The Nether Regions

The blog that slips an affectionate hand between the thighs of the regional media

Where is the poetic justice?

with one comment

At first glance, it could have been just any old protest at plans to close a local primary school. But then the affected children publicly unburdened their souls through deeply moving verse. The Staines News was first on the scene.

Staines News, 18 February 2010 (story):

Pupils write poems to save Shortwood School

DISHEARTENED school children have visited the Mayor of Spelthorne to read poems to try and stop the closure of their school.

Children aged between five and seven visited Caroline Spencer in her offices at Spelthorne Council, in Knowle Green, on Wednesday, and read stories and poems about the possible closure of Shortwood Infant School, in Stanwell New Road, Staines.

Shouldn't you lot be in school?

Just imagine having to stare these children in the face when they’ve finished reading their poems and tell them their school is still getting bulldozed to make way for an Aldi.

Although Mrs Spencer had to remain non-political due to her post, she said ‘it was lovely to meet the children and I had great fun hearing their works.’

One of the poems was written by six-year-old Georgina Clark, which said: “I am at the end of my Shortwood years, but the council (Surrey) have brought me to tears.”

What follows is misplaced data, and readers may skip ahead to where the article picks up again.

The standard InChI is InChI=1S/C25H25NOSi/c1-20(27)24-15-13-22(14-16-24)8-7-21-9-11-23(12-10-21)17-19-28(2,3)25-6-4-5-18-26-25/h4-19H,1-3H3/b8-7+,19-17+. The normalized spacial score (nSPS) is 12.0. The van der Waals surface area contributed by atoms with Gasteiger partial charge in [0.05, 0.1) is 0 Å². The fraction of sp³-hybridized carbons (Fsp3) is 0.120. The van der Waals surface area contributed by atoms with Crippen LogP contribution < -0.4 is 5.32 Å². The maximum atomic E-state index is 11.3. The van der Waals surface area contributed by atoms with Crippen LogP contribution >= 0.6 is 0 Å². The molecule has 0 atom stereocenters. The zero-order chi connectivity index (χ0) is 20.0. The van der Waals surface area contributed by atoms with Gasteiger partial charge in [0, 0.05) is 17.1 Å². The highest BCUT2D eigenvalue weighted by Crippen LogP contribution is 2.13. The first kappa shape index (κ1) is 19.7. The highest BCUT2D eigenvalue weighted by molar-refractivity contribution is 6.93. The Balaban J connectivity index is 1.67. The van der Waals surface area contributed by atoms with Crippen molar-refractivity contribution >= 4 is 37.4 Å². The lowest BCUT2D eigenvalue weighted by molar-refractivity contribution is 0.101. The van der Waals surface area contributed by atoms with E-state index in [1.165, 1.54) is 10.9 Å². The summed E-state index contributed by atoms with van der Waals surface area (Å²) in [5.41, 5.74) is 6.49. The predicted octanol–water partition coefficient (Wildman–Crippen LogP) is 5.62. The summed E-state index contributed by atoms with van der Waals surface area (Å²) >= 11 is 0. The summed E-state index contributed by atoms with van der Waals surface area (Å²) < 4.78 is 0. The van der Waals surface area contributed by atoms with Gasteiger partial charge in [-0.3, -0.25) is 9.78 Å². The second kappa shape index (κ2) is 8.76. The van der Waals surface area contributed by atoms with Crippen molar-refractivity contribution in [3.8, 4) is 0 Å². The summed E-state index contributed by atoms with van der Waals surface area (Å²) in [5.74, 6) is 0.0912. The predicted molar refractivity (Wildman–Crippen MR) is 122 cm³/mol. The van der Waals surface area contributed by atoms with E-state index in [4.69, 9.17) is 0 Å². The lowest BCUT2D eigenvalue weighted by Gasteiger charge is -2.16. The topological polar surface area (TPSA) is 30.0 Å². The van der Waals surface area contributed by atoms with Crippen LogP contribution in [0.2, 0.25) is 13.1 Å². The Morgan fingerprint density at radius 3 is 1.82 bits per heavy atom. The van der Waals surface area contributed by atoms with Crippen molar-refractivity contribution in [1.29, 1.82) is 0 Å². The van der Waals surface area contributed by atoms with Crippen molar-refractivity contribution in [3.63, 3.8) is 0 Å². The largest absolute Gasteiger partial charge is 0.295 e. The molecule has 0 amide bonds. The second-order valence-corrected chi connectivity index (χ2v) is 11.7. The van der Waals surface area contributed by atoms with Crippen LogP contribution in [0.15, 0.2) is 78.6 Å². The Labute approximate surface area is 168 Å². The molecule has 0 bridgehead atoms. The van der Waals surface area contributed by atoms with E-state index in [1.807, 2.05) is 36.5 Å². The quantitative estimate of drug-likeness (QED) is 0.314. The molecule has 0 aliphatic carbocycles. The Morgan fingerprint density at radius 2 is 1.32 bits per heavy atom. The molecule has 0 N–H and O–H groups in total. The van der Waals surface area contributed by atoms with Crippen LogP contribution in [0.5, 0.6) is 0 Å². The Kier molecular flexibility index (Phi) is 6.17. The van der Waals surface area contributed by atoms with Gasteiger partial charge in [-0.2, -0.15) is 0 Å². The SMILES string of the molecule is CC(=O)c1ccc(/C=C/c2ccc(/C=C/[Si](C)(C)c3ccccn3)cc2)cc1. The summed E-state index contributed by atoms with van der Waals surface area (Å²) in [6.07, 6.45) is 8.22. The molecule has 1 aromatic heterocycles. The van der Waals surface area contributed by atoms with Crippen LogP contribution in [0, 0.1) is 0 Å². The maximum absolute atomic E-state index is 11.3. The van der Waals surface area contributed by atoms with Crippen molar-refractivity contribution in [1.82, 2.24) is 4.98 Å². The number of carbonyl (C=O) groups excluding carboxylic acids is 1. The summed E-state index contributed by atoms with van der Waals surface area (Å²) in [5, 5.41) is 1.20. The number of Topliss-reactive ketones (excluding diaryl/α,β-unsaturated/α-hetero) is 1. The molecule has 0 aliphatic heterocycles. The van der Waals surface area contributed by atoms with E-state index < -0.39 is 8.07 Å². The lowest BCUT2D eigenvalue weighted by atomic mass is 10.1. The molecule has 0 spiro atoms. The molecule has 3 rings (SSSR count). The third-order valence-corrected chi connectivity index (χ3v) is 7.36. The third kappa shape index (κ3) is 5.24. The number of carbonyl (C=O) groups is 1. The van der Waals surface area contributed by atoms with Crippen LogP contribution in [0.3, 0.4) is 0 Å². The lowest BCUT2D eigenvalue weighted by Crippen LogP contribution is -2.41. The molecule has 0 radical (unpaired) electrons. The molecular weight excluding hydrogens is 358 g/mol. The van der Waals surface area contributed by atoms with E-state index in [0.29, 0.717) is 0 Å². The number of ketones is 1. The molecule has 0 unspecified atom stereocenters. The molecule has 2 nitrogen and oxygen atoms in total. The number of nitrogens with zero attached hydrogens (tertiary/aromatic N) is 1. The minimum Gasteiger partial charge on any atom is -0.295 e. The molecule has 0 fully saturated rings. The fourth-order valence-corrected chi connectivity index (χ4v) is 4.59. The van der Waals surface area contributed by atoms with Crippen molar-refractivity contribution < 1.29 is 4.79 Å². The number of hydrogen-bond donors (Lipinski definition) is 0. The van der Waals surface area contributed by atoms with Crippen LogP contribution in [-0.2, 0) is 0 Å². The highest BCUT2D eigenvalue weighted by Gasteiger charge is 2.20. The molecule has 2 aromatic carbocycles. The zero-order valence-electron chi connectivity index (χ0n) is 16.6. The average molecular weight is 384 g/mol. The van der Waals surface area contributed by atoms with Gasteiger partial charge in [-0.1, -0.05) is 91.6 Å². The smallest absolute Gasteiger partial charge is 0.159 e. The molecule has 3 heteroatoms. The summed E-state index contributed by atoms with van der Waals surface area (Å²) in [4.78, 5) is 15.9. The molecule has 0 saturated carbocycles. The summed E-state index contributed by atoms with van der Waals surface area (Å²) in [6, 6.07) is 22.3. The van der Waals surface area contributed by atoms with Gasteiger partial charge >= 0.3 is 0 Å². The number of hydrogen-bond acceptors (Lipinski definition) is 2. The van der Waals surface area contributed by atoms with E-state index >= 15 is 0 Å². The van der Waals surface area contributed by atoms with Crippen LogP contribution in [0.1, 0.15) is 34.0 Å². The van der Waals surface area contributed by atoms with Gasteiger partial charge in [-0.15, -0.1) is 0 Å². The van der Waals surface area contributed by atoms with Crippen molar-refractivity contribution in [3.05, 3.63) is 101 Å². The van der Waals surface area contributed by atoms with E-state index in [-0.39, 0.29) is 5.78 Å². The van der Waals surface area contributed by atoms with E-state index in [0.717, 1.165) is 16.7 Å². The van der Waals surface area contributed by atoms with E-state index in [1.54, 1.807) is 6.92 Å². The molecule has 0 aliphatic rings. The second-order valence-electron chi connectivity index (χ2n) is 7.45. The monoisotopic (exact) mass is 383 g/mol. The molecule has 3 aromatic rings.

Mrs Buckingham’s daughter Carys, also read a poem, which said: “The teachers are so great, but don’t forget our mates.”

Mrs Buckingham said the children were competing to write the best poem, and said that kind of competition is what makes the school worth keeping open.

Despite the fact there’s always a good story in emotional blackmail like this, the report disgracefully fails to quote any more extracts from the children’s poetry. There will have surely been further tear-jerking nuggets of youthful resentment left unreported:

“We may be practically toddlers, but even we know this is cobblers.”

“If I end up unable to spell, I hope you’ll burn in hell.”

“When Shortwood gets the axe, where do you expect us to play Kissy Cats?”

“It’s not just the council (Surrey) we hate, but in fact decades of flawed national education policy and the increasing reliance upon market forces in the delivery of schooling, mate.”


Written by Paddy

April 22, 2010 at 3:15 pm

One Response

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  1. In my experience most local councillors, mayor or not, are “non political”…


    April 24, 2010 at 9:13 am

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